The Water Knife by Paolo Bacigalupi – action packed and gruesomely violent

I don’t consider myself squeamish, but this was a bit much for me.  I would have liked some warning and so I offer it up first hand.  There is torture, people being eaten by animals, many many guns and very little is left to the imagination.  Just so you know.

The Water Knife reads like an action movie.  The plot is fast-paced and filled with schemes and twists.  It’s fun (if you can get past the violence), but not particularly deep.

Climate change has reduced the west and southwestern states to desert wasteland (so… next monthish?) and what water remains is controlled by government and corporate interests that are indistinguishable from an organized crime syndicate. Only those with money have access to water and those without live in shanty towns living hour to hour. Most will do literally anything for a drink.  The federal government exists, but individual cities and states have become all but sovereign nations with their own corporate militias charged with protecting and expanding their water supply and keeping thirsty civilians out of their territory.  Bacigalupi paints a picture of a dark and violent near future in which human life is worth less than the cost of a liter of water.

So, the premise is right up my alley, but the rest of the novel fails to meet my specs.  The violence is not the only thing that is overdone in this book.  The messaging is too in your face and the plot saving deus ex machina occurs too often.  The characters are perhaps the most disappointing.  They wear their theories about humanity on their sleeves – humans are basically good, humans are basically bad, humans are basically machines programmed to respond to environmental stimuli, humans need each other, and so on… Each character gets a turn to wax philosophical about their beliefs about humanity, but so few of them come accross as even a little bit human.  They are super heroes bouncing back instantly from wounds both physical and psychological to kick ass and take names.  They are zen masters placidly accepting attacks and betrayals as a matter of course.  They are an ex-con with a heart of gold, a journalist with ice in her veins, a kid who’s seen it all and has learned to be tough as nails… They are types.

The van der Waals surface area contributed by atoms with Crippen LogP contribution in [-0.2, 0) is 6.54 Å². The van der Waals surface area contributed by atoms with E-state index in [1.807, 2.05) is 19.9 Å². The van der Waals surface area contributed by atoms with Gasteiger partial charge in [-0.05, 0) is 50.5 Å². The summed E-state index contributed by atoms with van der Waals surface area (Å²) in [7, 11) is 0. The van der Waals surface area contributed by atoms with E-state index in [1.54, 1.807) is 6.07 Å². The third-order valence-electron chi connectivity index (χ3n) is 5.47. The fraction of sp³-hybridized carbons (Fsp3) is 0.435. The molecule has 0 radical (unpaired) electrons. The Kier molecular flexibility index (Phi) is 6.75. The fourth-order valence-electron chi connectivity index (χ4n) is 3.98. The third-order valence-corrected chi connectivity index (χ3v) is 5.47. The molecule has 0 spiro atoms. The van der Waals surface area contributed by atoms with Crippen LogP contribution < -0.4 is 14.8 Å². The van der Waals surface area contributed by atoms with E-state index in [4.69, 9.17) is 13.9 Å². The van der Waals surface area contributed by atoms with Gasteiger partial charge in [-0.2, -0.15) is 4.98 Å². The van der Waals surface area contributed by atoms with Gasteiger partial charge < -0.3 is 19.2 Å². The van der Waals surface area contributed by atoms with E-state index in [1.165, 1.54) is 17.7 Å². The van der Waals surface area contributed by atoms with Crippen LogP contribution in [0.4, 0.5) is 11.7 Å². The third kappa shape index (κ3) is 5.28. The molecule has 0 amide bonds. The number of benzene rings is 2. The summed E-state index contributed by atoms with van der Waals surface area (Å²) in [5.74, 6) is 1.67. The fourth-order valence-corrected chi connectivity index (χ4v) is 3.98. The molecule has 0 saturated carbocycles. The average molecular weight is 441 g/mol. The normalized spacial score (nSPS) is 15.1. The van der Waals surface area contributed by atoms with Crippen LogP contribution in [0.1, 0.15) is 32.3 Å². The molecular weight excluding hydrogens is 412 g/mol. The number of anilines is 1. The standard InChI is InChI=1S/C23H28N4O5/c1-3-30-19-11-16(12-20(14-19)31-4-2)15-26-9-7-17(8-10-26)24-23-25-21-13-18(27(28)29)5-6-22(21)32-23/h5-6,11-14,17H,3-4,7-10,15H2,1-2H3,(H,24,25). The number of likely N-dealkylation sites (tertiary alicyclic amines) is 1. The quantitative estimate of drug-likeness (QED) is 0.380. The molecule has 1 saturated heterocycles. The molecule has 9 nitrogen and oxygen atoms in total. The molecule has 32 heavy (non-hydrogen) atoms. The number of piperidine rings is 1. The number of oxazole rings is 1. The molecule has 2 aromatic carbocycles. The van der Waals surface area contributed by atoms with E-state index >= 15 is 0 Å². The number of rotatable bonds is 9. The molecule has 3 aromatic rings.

The premise is great.  The plot is smart enough to keep your brain moving.  The characters and writing are a little thin.  I would call it a beach read if it weren’t so depressing and gory.

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